Dodgson’s actions pale into insignificance when compared with some of the other mistreatment that Daisy, the Alice character, suffers at the hands of men who should be far more concerned about her welfare.  While attitudes towards women still have some way to go I hope we have moved on a distance compared with our Victorian forebears.

One other very interesting response, however, was whether this was a relevant issue, given that the Alice books don’t really appeal to children.  Rather they are among those children’s classics that now-a-days we only come to appreciate fully as adults, when we are more capable of recognising the sophisticated linguistic humour with which they are charged.  I know this was true for me where Winnie-the-Pooh was concerned and I have a suspicion that the same applied to Alice.

Now, I don’t have children to be able to say if this would be the case today but I do know that Alice was not a book I ever chose to read to any of the classes I taught.  However, having said that, I don’t remember ever reading any of the classics to children.  I was always busy introducing them to modern authors in the hope that having enjoyed one of their books the children would then go out and look for others as those writers continued in their careers.  So, I wonder what your memories are in relation to this.  And, if you do have young children in your sphere at present what are their reactions to Alice?  Is it a book they read with pleasure or do they put it to one side because its real worth pass them by?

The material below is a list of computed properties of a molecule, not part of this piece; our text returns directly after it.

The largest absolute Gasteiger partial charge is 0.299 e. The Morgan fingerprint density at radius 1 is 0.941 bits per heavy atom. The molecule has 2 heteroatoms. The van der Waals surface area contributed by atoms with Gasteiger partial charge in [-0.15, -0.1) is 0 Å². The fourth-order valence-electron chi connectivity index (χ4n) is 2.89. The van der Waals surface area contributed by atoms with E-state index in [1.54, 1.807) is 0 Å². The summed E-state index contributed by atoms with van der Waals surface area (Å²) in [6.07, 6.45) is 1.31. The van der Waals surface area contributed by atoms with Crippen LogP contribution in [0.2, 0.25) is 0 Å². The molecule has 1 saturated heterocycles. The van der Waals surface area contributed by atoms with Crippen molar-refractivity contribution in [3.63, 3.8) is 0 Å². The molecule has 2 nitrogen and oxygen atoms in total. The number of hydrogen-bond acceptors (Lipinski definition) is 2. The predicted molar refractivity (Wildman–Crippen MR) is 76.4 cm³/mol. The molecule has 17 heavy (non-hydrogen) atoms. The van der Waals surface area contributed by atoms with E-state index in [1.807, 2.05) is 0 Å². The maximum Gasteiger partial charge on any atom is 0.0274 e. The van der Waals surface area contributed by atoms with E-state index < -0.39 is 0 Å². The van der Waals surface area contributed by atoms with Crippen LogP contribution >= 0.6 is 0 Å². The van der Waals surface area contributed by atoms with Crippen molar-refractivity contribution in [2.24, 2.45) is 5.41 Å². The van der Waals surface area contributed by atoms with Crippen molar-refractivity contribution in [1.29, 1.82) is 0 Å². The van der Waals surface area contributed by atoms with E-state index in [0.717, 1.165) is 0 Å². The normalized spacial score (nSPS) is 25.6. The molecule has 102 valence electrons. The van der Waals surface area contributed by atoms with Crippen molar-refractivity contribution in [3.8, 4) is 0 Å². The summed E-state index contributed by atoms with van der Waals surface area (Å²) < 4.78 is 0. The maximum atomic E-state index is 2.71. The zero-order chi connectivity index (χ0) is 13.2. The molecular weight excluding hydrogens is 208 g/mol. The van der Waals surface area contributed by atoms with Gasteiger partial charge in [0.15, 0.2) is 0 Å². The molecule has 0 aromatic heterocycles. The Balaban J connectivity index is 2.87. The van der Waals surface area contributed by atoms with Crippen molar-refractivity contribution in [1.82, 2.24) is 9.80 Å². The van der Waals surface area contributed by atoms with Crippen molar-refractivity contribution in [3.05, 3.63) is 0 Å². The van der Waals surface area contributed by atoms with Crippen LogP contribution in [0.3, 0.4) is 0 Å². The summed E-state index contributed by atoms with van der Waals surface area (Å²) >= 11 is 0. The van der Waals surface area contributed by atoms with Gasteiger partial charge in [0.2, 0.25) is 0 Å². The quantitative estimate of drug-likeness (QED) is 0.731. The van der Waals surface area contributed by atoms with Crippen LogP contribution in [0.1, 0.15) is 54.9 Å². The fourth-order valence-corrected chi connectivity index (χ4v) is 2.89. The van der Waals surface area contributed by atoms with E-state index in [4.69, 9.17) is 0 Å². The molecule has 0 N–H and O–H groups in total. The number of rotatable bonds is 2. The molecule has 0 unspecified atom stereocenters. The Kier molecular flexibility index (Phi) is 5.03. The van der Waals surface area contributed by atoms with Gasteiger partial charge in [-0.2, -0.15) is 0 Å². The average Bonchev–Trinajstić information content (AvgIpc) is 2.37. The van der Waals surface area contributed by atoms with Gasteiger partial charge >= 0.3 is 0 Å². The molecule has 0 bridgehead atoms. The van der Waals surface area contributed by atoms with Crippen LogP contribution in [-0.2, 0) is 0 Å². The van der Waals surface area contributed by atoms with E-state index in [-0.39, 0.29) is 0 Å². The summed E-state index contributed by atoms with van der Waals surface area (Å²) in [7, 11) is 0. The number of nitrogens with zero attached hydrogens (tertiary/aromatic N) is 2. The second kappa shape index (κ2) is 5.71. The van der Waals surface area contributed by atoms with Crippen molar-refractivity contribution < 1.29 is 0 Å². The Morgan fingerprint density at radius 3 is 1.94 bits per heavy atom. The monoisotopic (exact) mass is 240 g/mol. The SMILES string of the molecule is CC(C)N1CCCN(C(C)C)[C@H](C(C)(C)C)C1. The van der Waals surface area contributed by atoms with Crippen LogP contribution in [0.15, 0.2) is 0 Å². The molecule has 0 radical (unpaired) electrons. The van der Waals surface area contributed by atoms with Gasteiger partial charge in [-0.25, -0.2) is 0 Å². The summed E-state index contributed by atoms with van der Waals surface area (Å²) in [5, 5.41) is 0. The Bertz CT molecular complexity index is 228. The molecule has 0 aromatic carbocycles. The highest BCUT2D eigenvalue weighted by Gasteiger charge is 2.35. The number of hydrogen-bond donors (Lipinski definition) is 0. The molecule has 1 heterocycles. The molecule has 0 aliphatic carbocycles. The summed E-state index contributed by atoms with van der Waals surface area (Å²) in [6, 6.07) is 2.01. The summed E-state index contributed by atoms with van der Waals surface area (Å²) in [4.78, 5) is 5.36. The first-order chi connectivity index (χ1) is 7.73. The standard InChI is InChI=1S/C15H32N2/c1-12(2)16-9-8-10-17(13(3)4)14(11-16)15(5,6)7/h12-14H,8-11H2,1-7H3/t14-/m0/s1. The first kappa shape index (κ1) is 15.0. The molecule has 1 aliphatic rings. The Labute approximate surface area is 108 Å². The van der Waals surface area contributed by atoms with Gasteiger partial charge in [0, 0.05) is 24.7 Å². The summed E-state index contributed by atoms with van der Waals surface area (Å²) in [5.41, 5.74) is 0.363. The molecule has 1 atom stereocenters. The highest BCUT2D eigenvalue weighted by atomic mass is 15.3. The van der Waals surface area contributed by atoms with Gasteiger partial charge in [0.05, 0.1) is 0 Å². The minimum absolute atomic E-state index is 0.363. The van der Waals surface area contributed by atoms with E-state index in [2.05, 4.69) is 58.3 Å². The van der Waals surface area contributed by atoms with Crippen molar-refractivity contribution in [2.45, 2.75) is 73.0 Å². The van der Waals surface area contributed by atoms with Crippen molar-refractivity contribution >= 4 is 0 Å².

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30 thoughts on “Only Connect ~ Banning Alice

  1. I know that I read Alice as a child but have no real memory other than of the Mad Hatter’s tea party and a sense that I enjoyed it. I’ve since read it several times as an adult and found it to be both very funny and erudite. I think it would be a shame not to introduce children to the book – as you say, there’s nothing in it to indicate Dodgson’s proclivities.

    1. It’s the Mad Hatter’s Tea Party that stays with me as well, Susan. Is this because I love nothing better than afternoon tea, or do I love afternoon tea because of the Tea Party. I suppose this will remain as obtuse as all the other riddles asked at the wonderful literary event.

  2. It’s such a tricky area, and maybe a question of degree? I could never, for example, listen to music by lostprophets. But there is a distance from Alice and it’s easier to divorce the author from the story.The loss of Alice from the literary canon would be just awful.

    1. Yes it would Karen, wouldn’t it and I think the distance is a deciding factor. I have no idea who lost prophets are so I’m off now to look them up 🙂